On a typical clinic day, I start early with a good coffee and review the MRIs of my patients for the day. While we receive the radiology reports on the MRIs I like to verify the findings myself. I usually review the records in the days prior to the appointment and review some of the key findings again right before seeing the patients. After MRI and record review, I start seeing patients at 8 am, usually new consults in the morning and follow up patients in the afternoons. Each patient is different so there is never a “typical” or usual patient. I like to take my time with patients and try to provide as much information as I can. After seeing patients I spent time doing clinical notes, responding to patient messages and renewing prescriptions. When I am not seeing patients, I spend a lot of time advocating for my patients to coordinate their care, reviewing results and researching strategies to improve their quality of life. The rest of my time I divide between my research and education activities like giving talks or teaching the neurology residents in the inpatient service.

What motivated you to pursue a career in neurology, and when did you make this decision? 

I made the decision to study the brain early in high school. I think the brain is what makes us who we are and studying the brain is a way to understand ourselves and the world better. I was very interested in mathematics then and the brain networks and complexity fascinated me. I really like the puzzle solving in neuroimmunology, putting the pieces together in a logical way to understand how the immune system and nervous system interact. I love seeing patients and being part of their journey and in neurology I get to meet people and form long term relationships with them.

What do you find most rewarding about your work as a neurologist at your clinic

The personal relationships with my patients are the most important part of my job. I get to meet wonderful inspiring people every day and really get to know them over the years.

There are many rewarding aspects of being a neuroimmunologist. I enjoy the challenge of difficult rare cases, I get to see interesting imaging and presentations and learn a lot from my patients everyday.

I find it rewarding when we finally solve the puzzle and we reach a final diagnosis.

I am excited to practice in a time where I can offer multiple treatment options to patients and actually make a difference in their prognosis.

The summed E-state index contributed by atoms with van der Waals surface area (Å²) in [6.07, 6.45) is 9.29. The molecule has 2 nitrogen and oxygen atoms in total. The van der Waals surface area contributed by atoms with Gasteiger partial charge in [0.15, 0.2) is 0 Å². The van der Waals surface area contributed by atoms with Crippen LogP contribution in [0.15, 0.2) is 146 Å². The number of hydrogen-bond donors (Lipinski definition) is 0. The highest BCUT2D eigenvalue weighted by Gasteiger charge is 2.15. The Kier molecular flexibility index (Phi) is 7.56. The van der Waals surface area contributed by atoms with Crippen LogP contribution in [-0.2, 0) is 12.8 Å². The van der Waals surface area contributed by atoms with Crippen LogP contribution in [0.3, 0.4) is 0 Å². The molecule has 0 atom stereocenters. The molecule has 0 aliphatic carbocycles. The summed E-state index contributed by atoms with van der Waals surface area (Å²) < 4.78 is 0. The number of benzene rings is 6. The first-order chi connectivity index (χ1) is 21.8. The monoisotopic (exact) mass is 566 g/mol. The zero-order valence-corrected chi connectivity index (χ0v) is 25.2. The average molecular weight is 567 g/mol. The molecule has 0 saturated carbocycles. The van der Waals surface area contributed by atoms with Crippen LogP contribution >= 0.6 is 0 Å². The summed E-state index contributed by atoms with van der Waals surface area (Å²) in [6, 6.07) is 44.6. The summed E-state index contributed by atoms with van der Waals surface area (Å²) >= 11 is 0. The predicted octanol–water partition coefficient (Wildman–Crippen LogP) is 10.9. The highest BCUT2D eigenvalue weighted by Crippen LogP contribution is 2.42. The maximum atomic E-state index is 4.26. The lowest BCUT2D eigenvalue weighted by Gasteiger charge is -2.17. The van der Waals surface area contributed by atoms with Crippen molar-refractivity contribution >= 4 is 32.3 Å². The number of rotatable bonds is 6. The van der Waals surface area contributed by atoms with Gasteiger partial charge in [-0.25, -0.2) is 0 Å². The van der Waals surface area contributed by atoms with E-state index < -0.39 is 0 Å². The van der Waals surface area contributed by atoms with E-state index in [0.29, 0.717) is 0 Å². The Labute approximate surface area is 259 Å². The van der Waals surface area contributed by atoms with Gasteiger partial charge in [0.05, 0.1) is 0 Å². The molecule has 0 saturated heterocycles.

I also enjoy to practice in an academic environment with a lot of smart and stimulating colleagues that do research and are in the top of their fields, these interactions help me to continue to grow as a physician and scientist.

What are some of the biggest challenges you face in your role? 

With rare disorders there are many unknowns so in my practice I must deal with a lot of uncertainty. It is challenging when there are no clear answers to some of the questions my patients have but this motivates me to continue working in my research.

Is there something that you wish more patients and clinicians at your clinic understood about the field?

I want patients to know that even if these disorders are not curable, they are treatable and there is always something that can be done to improve symptoms or quality of life. There have been amazing advancements in the field in the last decade with multiple therapies now available foMS, NMO, MOGAD and sarcoidosis that did not exist before.

For clinicians, I would like them to know that the spinal cord is as complex and interesting as the brain, and the disorders that affect the spinal cord need careful analysis of MRI features and clinical profile to reach the final diagnosis beyond just the label of “transverse myelitis” which is often given prematurely. Also important to recognize the “invisible” symptoms of neuroimmunological disorders such as fatigue, pain, brain fog, or exercise intolerance. These invisible symptoms are often overlooked but they can significantly impact quality of life and should be taken seriously.

In addition to your work as a neurologist, what hobbies or interests do you have outside of the clinic? 

I love science fiction literature and movies, enjoy traveling and spending time with my husband and baby daughter. Recently we have been visiting national parks and hiking.

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Over the years, the Siegel Rare Neuroimmune Association (SRNA) has been a bridge for patients with rare neuroimmunological disorders and the clinicians and researchers with interest in these disorders. In December 2023, the organization offered a 1-day virtual conference to attend for patients with these disorders who speak Spanish. In a recent interview with NeurologyLive, Barreras, who was among those who organized the event, spoke about the patient-clinician relationship for Spanish-speaking individuals with neuroimmune disorders and the ways the clinical community can improve care for this population.

Transcript edited for clarity. Click here for more coverage on NMOSD.

REFERENCES
1. Mewes D, Kuchling J, Schindler P, et al. Diagnosis of Neuromyelitis Optica Spectrum Disorder (NMOSD) and MOG Antibody-Associated Disease (MOGAD). Diagnostik der Neuromyelitis-optica-Spektrum-Erkrankung (NMOSD) und der MOG-Antikörper-assoziierten Erkrankung (MOGAD). Klin Monbl Augenheilkd. 2022;239(11):1315-1324. doi:10.1055/a-1918-1824